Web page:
Magnitude of deer kill worries some

May 12, 2002 Milwaukee Journal Sentinel by Lee Bergquist
Mount Horeb -- Cathy Cunningham is a mother of four who takes a dim view of hunters roaming the countryside and shooting deer near her home this spring.

"I don't want to have the kids in blaze orange vests all summer long," she said.

Cunningham's farmhouse lies near the heart of a 287-square-mile zone where the state Department of Natural Resources wants to wipe out the entire deer population to stop the spread of chronic wasting disease.

For Cunningham and her neighbors, the hunt is a new spin on NIMBYism, the "not-in-my-backyard" ethos that is usually reserved for commercial projects that disrupt the local way of life.

"Initially, there was sort of shock -- 'Oh my, do what you have to do,' " said John Donaldson, editor and general manager of the Black Earth News-Sickle-Arrow, which is in the zone. "As time wore on, people starting thinking, 'Wow! They are going to kill all of the deer?' "

While there are many supporters of the hunt as well, the DNR's plans have engendered anger because of the difficulty of killing deer when leaves begin to grow. Some also say that the DNR's plan to kill thousands of deer in a 9-mile radius is too extreme -- at least now.

Hunters could start killing up to 15,000 deer here this week -- making it the most intensive state-sanctioned hunt in Wisconsin history.

As an added control measure, the DNR also wants to expand the fall hunt in 10 surrounding counties and cut the deer population in half.

Chronic wasting disease is related to bovine spongiform encephalopathy, also known as mad cow disease, and appears to be caused by an abnormal protein called a prion that invades the brain and eventually kills it.

In Wisconsin, the disease was first discovered Feb. 28 during random tests on deer shot during last fall's hunt.

Since then, state officials have rushed to develop a plan to control the disease and stave off any chance it will threaten deer hunting in Wisconsin -- an industry that conservatively generates $233 million in annual revenue and provides $25 million in license fees to the DNR.

But while the massive hunt in the zone was once set to start the week of May 6, the DNR has pushed back the date to this week or later because it has not yet found a place to dump deer that are killed.

Last week, Dane County effectively halted the shoot because officials said they needed to know more about how thousands of dead deer would affect the safety of the county-owned landfill. Those questions could be cleared up this week.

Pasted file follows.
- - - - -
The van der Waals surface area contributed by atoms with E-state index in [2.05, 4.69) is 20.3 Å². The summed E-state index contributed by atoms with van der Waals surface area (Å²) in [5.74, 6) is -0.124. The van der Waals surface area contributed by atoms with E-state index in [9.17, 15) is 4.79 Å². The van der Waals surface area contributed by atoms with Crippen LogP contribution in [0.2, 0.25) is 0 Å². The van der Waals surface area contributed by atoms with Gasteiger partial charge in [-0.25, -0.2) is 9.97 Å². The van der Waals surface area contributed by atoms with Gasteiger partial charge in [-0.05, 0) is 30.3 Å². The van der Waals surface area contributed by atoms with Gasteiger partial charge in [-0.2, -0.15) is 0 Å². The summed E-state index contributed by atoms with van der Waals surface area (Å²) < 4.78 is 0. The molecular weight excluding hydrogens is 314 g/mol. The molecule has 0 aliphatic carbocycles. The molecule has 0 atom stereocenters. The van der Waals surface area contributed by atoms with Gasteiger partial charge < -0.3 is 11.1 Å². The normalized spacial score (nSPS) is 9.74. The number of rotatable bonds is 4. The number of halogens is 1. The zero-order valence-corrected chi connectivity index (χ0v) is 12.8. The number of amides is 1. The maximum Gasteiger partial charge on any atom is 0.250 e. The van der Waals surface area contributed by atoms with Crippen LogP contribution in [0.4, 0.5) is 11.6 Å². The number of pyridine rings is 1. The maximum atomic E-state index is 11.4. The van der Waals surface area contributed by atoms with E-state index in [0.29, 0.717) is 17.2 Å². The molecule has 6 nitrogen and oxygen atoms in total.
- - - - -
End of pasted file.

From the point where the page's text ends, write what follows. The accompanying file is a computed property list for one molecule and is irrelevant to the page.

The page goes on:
The DNR remains committed to a policy of wiping out the deer by relying mostly on landowners to kill as many deer as they can. Sharpshooters are likely to hunt deer on state land in the zone, and more drastic measures under study include shooting deer with the use of planes and helicopters.

Gov. Scott McCallum underscored the state's resolve on Friday at a meeting in Wisconsin Dells, calling the disease "the most serious animal health crisis in our history."

"CWD is similar to a lifeboat heading over a life-threatening waterfall on a slow-moving stream," McCallum told members of the Wisconsin Conservation Congress, which advises the DNR on outdoor and environmental issues.

"Our goal is to get every person in the affected CWD area rowing for the safety of the shore together."

There has been little opposition elsewhere, and some living in the affected area support the kill, saying the disease must be eliminated.

But those living in the zone who are opposed to the spring hunt are becoming increasingly vocal.

An opposition group has formed in the past week. Citizens Against Irrational Deer Slaughter wants to stop or slow the hunt. The group is threatening legal action.

"We think the DNR pulled the trigger too soon," said Mark Sherven, a former dairy farmer who owns 120 acres in the zone.

"We would like to see much more sampling and research on a quicker test (on deer for finding the disease). Then the DNR is going to get more landowner support."

So far, 14 of 516 deer sampled -- 2.7% -- have tested positive.

The Vermont Town Board plans to discuss a resolution Monday night that would oppose the DNR's plans.

Also, the Dane County Towns Association voted unanimously last week to discourage officials from dumping deer carcasses in Dane County landfills.